Naval History and Heritage Command

Naval History and Heritage Command

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Location of Archival Materials

Pearl Harbor Attack

7 December 1941 


USS Arizona (BB-39) ablaze, immediately following the explosion of her forward magazines, 7 December 1941. Frame clipped from a color motion picture taken from onboard USS Solace (AH-5) (80-G-K-13512).

Shortly before 0800 on 7 December 1941, Japanese forces launched an attack on Pearl Harbor. The intent was to undermine the ability of the U.S. Pacific Fleet to counter expansion of the Japanese empire in Southeast Asia. The attack lasted less than two hours but resulted in heavy U.S. casualties and extensive damage to the battle fleet. American dead numbered more than 2,000, with more than 1,000 military and civilian wounded. Twenty-one ships of the U.S. Pacific Fleet were sunk or damaged. The three U.S. Pacific Fleet aircraft carriers were away from Pearl Harbor at the time of the attack and escaped damage. The memory of Pearl Harbor inspired perseverance through the challenges of the years ahead and remains a reminder of the sacrifice of service members past and present. To learn more, please consult the links below.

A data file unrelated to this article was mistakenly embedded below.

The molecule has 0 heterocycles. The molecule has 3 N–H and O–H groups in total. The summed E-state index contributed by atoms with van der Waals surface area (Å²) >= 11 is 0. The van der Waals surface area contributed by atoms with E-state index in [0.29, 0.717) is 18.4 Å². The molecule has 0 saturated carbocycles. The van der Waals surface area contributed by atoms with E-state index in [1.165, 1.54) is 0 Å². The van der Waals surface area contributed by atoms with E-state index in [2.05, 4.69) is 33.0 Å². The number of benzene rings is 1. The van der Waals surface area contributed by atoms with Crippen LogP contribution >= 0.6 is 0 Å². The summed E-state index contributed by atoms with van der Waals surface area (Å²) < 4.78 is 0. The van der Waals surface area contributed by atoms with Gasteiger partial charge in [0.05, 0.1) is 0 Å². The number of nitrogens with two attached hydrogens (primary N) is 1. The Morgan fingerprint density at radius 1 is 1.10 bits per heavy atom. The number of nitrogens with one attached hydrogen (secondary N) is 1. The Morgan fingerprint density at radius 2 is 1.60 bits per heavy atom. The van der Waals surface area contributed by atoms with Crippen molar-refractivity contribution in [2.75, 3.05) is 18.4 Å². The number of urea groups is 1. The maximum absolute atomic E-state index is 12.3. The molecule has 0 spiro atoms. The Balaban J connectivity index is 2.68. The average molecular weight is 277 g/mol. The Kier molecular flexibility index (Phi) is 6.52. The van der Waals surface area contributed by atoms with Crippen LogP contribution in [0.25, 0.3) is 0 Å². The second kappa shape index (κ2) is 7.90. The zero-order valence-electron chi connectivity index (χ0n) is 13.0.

Remembrance Resources
Resources for Pearl Harbor remembrance events may be found in our Pearl Harbor Remembrance section.


History of the Base

Why Pearl Harbor?
In the video sound bite below, Naval History and Heritage Command historian Robert J. Cressman discusses Japan's strategic objective for the attack on Pearl Harbor.

Click the links below for additional sets of video sound bites to hear Cressman answer questions about other aspects of the attack. Videos may be downloaded from DVIDS.

Remembering Pearl Harbor

Additional Reading

The Navy Department Library Online Reading Room contains an overview of the Pearl Harbor attack; that page also provides most of the links given above.

Published: Fri Dec 08 09:48:40 EST 2017